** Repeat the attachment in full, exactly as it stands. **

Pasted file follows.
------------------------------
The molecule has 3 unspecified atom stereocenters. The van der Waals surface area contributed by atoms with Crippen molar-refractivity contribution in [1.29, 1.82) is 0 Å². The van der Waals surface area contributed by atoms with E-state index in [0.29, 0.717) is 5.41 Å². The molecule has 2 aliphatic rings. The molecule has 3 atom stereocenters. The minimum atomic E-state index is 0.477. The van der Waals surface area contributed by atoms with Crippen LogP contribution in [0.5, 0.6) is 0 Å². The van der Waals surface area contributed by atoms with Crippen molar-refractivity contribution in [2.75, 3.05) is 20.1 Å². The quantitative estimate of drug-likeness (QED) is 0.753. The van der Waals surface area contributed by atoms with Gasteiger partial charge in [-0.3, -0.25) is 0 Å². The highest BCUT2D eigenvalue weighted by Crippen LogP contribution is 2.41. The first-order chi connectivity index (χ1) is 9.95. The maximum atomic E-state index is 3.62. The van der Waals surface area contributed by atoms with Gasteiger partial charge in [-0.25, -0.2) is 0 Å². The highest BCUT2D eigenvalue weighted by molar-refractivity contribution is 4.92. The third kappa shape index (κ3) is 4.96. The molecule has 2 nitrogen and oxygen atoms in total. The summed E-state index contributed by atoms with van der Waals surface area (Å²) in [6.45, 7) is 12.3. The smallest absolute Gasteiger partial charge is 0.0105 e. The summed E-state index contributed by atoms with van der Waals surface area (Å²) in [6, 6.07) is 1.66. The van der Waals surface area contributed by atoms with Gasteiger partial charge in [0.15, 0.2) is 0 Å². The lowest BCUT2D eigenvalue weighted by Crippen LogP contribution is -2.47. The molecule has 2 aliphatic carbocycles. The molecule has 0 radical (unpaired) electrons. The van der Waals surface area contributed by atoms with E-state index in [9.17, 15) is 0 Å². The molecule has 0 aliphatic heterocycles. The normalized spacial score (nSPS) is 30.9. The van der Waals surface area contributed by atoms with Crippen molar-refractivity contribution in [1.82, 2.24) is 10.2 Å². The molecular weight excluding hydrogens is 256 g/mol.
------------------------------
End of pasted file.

The molecule has 3 unspecified atom stereocenters. The van der Waals surface area contributed by atoms with Crippen molar-refractivity contribution in [1.29, 1.82) is 0 Å². The van der Waals surface area contributed by atoms with E-state index in [0.29, 0.717) is 5.41 Å². The molecule has 2 aliphatic rings. The molecule has 3 atom stereocenters. The minimum atomic E-state index is 0.477. The van der Waals surface area contributed by atoms with Crippen LogP contribution in [0.5, 0.6) is 0 Å². The van der Waals surface area contributed by atoms with Crippen molar-refractivity contribution in [2.75, 3.05) is 20.1 Å². The quantitative estimate of drug-likeness (QED) is 0.753. The van der Waals surface area contributed by atoms with Gasteiger partial charge in [-0.3, -0.25) is 0 Å². The highest BCUT2D eigenvalue weighted by Crippen LogP contribution is 2.41. The first-order chi connectivity index (χ1) is 9.95. The maximum atomic E-state index is 3.62. The van der Waals surface area contributed by atoms with Gasteiger partial charge in [-0.25, -0.2) is 0 Å². The highest BCUT2D eigenvalue weighted by molar-refractivity contribution is 4.92. The third kappa shape index (κ3) is 4.96. The molecule has 2 nitrogen and oxygen atoms in total. The summed E-state index contributed by atoms with van der Waals surface area (Å²) in [6.45, 7) is 12.3. The smallest absolute Gasteiger partial charge is 0.0105 e. The summed E-state index contributed by atoms with van der Waals surface area (Å²) in [6, 6.07) is 1.66. The van der Waals surface area contributed by atoms with Gasteiger partial charge in [0.15, 0.2) is 0 Å². The lowest BCUT2D eigenvalue weighted by Crippen LogP contribution is -2.47. The molecule has 2 aliphatic carbocycles. The molecule has 0 radical (unpaired) electrons. The van der Waals surface area contributed by atoms with E-state index in [9.17, 15) is 0 Å². The molecule has 0 aliphatic heterocycles. The normalized spacial score (nSPS) is 30.9. The van der Waals surface area contributed by atoms with Crippen molar-refractivity contribution in [1.82, 2.24) is 10.2 Å². The molecular weight excluding hydrogens is 256 g/mol.